Bloggers on the left like The Daily Kos were all a-twitter last week about the latest outbreak of religious intolerance over the story that Rev. Chan Chandler of the East Waynesville Baptist Church in North Carolina had told nine members of his congregation who didn’t vote for President Bush in the last election to hit the road and go find a church where their abortion-loving, gay-marriaging asses were welcome.
The murmurs of outrage over this from pundits on the left were deafening, and although I didn’t cover it, I found it pretty objectionable myself. The role of the church may be to teach morality, but making membership contingent on particular political positions seems a bit extreme. But lo and behold, the moral of the story is something other than the usual ‘Baptists are intolerant religious nuts’, because this week the congregation told Rev. Chandler it was time for him and his pulpit politicking to hit the road instead and Chandler has resigned and hit the road. Members of the congregation commented that they agreed with Chandler on issues like abortion, but felt that it was still inappropriate for him to make politics part of his sermons and require particular political allegiances for church membership. Not only that, but the Baptist State Convention of North Carolina with which the congregation is affiliated also condemned Chandler’s actions as “highly irregular”.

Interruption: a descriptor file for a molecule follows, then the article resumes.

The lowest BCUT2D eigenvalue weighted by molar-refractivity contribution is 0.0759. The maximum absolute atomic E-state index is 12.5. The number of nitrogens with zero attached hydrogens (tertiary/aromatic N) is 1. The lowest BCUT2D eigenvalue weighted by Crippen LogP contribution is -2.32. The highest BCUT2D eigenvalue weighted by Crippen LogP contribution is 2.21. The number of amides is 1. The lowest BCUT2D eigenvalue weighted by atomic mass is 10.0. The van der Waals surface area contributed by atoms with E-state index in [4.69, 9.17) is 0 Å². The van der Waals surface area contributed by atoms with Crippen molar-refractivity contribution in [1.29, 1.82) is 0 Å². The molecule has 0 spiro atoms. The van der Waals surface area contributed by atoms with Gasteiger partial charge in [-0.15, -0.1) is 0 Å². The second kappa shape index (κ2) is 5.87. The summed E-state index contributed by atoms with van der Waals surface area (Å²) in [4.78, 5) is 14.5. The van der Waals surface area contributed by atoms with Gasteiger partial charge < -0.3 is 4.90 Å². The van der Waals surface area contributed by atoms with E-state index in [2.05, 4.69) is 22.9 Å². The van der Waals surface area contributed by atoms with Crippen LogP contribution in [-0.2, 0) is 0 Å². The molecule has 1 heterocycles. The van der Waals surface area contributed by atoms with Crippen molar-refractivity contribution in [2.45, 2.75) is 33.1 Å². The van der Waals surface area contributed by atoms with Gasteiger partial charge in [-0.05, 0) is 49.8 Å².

A shocked silence seems to be the main reaction from the left at this point. Who would ever have expected an outbreak of common sense among Baptists? The truth is that just as most of us don’t want religion in our schools, most Christians are equally opposed to politics and government having any role in their churches. Separation of church and state cuts both ways, and the sensible people of East Waynesville have sent a clear message to the nation that regardless of your political or religious beliefs, everyone is happier when the two stay separate. This incident is also a very valuable reminder that the intolerance of one man, even in a position of power, cannot stand against the desire of a community of good people to do the right thing – a lesson we should all remember when we see our leaders doing things we don’t much like.
For more information on this topic see the coverage on CNN.
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